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Heels 1969

Christmas At Malte Brun

Christmas At Malte Brun

The four of us plodded up to Malte Brun hut, from the Tasman Valley on Christmas Eve, aware that we were dealing with real mountains on this trip.

The alarm yells rudely at midnight. A minute's silence, then a rustling of clothing, a snap of a match; and the room is awake. The hiss of tilleys and primi, the mutter of voices, the jangle of ironmongery and the muted dabs of boots on wood, bespeak of the rising tension behind you; as you look out of the hut door over the glacier at the huge vista of peaks, ranging from the distant dome of Elie de Beaumont, to the massive bulk of Cook - a 180 degree sculpture in rock and cracked ice cream; all of it miles away, yet some-how so close.

Breakfast is eaten automatically, religiously, quickly, as your mind flicks through a mental checklist of gear - rope, food, loops, crampons, cream, pitons, camera, storm gear, lamp. A distant avalanche roars for a few seconds and your spine tingles.

And we're away. It might be 1 a.m. or 3.30. The predawn hours pass in threading our way through crevasses, onto the vast luminous Tasman and a patient monotony of plodding in the steps of your vagely discernible companions; usually page 36in a stifling cloud of what reminds you that you are living on de-hy. The occasional hideous gill of a crevasse looms out of the dark, and is carefully avoided. This is no fun, but it's time well spent. First light, then all the colour nuances of the pre-dawn unfold as we cross the snowbridges under the oppressive bulk of Green, The shambles of the dark hours is forgotten in the haste to climb, as with crampons and axe smashing the crust in the early day, we rise to a fantastic dawn among the clean, warm colours of the snow.

The silent golden bugle of the dawn announces the start of an ever-increasing fusillade of icicles and rock debris, falling with a tinkle or clattering splash far above you; giving you a small warning before they hurtle past with a sickening, exhilarating Whizzz.

The rope zips efficiently through the shaft belays, as we buy our altitude with nylon and steps, chopped out with the clean high ring of the Grivel; all metred out -to the syncopated rhythm of laboured breathing and crunching crampons.

Seven a.m. and the first movement finishes as we stand in the doorway of the col. The West Coast is filled with cloud, but we are above it. A photo or two; and some chocolate.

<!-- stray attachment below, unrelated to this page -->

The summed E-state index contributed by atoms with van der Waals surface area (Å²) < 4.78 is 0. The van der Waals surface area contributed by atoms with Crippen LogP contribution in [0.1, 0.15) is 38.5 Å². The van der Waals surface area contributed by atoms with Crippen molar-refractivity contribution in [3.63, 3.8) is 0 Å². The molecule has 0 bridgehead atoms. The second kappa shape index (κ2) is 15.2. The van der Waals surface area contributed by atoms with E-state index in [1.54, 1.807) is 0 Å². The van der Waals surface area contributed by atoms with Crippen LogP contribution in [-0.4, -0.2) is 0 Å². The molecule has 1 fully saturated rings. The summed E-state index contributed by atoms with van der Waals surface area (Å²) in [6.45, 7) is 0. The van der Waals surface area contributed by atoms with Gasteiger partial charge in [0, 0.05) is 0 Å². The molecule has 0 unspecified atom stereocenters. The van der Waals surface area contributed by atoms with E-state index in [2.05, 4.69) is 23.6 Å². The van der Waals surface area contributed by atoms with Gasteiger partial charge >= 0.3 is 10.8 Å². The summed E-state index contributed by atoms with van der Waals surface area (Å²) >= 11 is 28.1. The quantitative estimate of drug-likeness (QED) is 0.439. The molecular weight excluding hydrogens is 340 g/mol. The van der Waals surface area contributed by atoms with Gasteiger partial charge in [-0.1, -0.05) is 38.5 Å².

And onto the rock. Cold slabs. Rotten pinnacles. Warm hunks of it, all passing under your hands and feet. God bless Viking rope. You sit tight in a snug, cold belay, alert to your partner's moves, but your thoughts are singing with the grandeur of the countryside around you, Puny skiplanes snarl around like sandflies in the valley below.

Hour after hour, with delightful variations on the theme of ascending a ridge knifing into the sky, broken only by terse facts and orders shouted into the sterile air.

The final slab, a couple of pitches on snow, and we are standing on the summit: two orange-tipped candles on a giant conical Christmas cake in the sky. A heartfelt handshake and a savage grin under the carnal eye of the sun. We nibble our chocolate quietly, and survey the scene from D'Archiac to Aspiring. The snow is very bright, even through the polaroids.

After a while, we edge off down the North ridge, in the tracks of others. Moving together now, we are a little over-relaxed after the tension of the morning. Across the snow bridge over the 'schrund, and away through the slush down to the glacier. Mash mash mash mash, hour after hour, never getting nearer, (it seems), to the tiny green speck page 37 on that weeny five-hundred-foot-high lateral morraine. We wave to the tourists, zooming past in their ski-planes 100 feet away.

The final struggle up to the hut, the eager questions and friendly faces; and the day fades.